Thursday, March 15, 2007

achieving 1:1 computing in education

Tom Hoffman adds to Miguel Guhlin's thoughts regarding 1:1 computing initiatives in schools and the "entrenchment of anti-technology" attitudes that often come when administrators/coordinators feel pressure to prove the value of such investments. Tom ends his post saying:
"We need laptops that are cheap and functional enough that nobody thinks they will go away, that we can afford whether or not they are being used perfectly."
This gets right to the heart of the matter. One imagines a future where computer life-span is extended considerably and machines are so affordable that a school's tech budget no longer sticks out like a sore thumb. We need cooperation and vision to reach Tom's described goal.

So how do we get (the sooner the better) there? We support projects like this. The OLPC project is visionary in a couple of ways. First, it actively increases the value of the computer by removing all mechanical devices. That's right. No hard disk, no CD, DVD, or floppy drives, not even a fan. Less moving parts means less wear-and-tear. Less wear-and-tear means less repair which translates into financial savings. Second, OLPC machines are designed around FLOSS. While giving the user the freedom to study, share, and tinker (can that be any more educationally sound?), FLOSS is usually obtained for low or no cost and avoids proprietary licensing arrangements that often force costly upgrades and anti-virus software. Furthermore, machines that can run FLOSS are typically useful for longer periods of time. That is, proprietary upgrades often make otherwise useful hardware obsolete sooner than need be.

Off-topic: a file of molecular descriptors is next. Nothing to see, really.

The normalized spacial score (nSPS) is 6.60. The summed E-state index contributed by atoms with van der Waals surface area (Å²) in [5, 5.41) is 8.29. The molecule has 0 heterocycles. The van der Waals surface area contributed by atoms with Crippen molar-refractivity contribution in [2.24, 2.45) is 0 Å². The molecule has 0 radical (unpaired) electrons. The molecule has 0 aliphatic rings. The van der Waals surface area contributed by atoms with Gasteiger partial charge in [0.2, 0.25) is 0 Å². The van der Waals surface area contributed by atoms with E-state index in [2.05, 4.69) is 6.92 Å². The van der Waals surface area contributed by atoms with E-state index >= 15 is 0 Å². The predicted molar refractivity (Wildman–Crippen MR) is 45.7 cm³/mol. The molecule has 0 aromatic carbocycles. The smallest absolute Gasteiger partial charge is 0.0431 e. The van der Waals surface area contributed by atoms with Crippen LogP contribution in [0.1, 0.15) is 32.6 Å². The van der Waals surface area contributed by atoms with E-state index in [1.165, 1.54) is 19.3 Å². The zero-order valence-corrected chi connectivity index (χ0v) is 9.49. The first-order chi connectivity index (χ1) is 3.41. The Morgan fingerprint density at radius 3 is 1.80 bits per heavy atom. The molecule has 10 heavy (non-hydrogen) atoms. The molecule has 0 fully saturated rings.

Tech coordinators (and administrators/teachers) dislike the worry over whether or not the ability of the teaching staff to skillfully utilize computer access will justify the tremendous financial expenditure involved in sustaining a 1:1 environment. The concern should be pedagogically, not fiscally, focused. Nonetheless, it's an unavoidable worry that must be least for now. Unfortunately, this often leads to awkward and artificial pressure (whether consciously or not) being placed on teachers to "step in line" with the institution's tech requirements. Of course, teachers should be encouraged to use technology when appropriate and good teachers will do so regardless. But this process will work best when it comes about naturally. Meeting Tom's goal implies that natural scenario for teachers to dive right in. Support for innovative, FLOSS-based laptops is the most expeditious and socially sound way of bringing about the change schools need to realize a sustainable and effective 1:1 computing environment.

See more about OLPC here and the Taiwan-based ODM (Original Design Manufacturer) Quanta Computer Incorporated here.

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